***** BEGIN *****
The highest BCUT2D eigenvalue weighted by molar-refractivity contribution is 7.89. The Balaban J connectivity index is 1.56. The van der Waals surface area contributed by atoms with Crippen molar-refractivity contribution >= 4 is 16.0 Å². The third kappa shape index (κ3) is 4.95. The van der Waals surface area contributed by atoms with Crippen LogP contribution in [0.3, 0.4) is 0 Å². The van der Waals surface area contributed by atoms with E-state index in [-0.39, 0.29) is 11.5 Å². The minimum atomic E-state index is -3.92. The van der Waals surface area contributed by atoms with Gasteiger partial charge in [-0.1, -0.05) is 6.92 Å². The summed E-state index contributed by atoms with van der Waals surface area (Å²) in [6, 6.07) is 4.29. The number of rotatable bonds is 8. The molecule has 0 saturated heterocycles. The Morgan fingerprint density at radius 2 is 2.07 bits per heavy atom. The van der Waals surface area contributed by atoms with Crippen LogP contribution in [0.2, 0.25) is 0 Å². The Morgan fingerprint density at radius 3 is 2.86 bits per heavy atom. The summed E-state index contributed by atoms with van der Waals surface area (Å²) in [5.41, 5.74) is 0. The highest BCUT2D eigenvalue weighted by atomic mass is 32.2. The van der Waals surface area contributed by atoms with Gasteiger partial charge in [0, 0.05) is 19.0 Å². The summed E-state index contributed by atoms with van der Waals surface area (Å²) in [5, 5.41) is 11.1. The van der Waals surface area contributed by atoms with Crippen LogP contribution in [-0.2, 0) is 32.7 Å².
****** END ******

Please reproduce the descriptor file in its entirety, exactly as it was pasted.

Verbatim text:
The highest BCUT2D eigenvalue weighted by molar-refractivity contribution is 7.89. The Balaban J connectivity index is 1.56. The van der Waals surface area contributed by atoms with Crippen molar-refractivity contribution >= 4 is 16.0 Å². The third kappa shape index (κ3) is 4.95. The van der Waals surface area contributed by atoms with Crippen LogP contribution in [0.3, 0.4) is 0 Å². The van der Waals surface area contributed by atoms with E-state index in [-0.39, 0.29) is 11.5 Å². The minimum atomic E-state index is -3.92. The van der Waals surface area contributed by atoms with Gasteiger partial charge in [-0.1, -0.05) is 6.92 Å². The summed E-state index contributed by atoms with van der Waals surface area (Å²) in [6, 6.07) is 4.29. The number of rotatable bonds is 8. The molecule has 0 saturated heterocycles. The Morgan fingerprint density at radius 2 is 2.07 bits per heavy atom. The van der Waals surface area contributed by atoms with Crippen LogP contribution in [0.2, 0.25) is 0 Å². The Morgan fingerprint density at radius 3 is 2.86 bits per heavy atom. The summed E-state index contributed by atoms with van der Waals surface area (Å²) in [5.41, 5.74) is 0. The highest BCUT2D eigenvalue weighted by atomic mass is 32.2. The van der Waals surface area contributed by atoms with Gasteiger partial charge in [0, 0.05) is 19.0 Å². The summed E-state index contributed by atoms with van der Waals surface area (Å²) in [5, 5.41) is 11.1. The van der Waals surface area contributed by atoms with Crippen LogP contribution in [-0.2, 0) is 32.7 Å².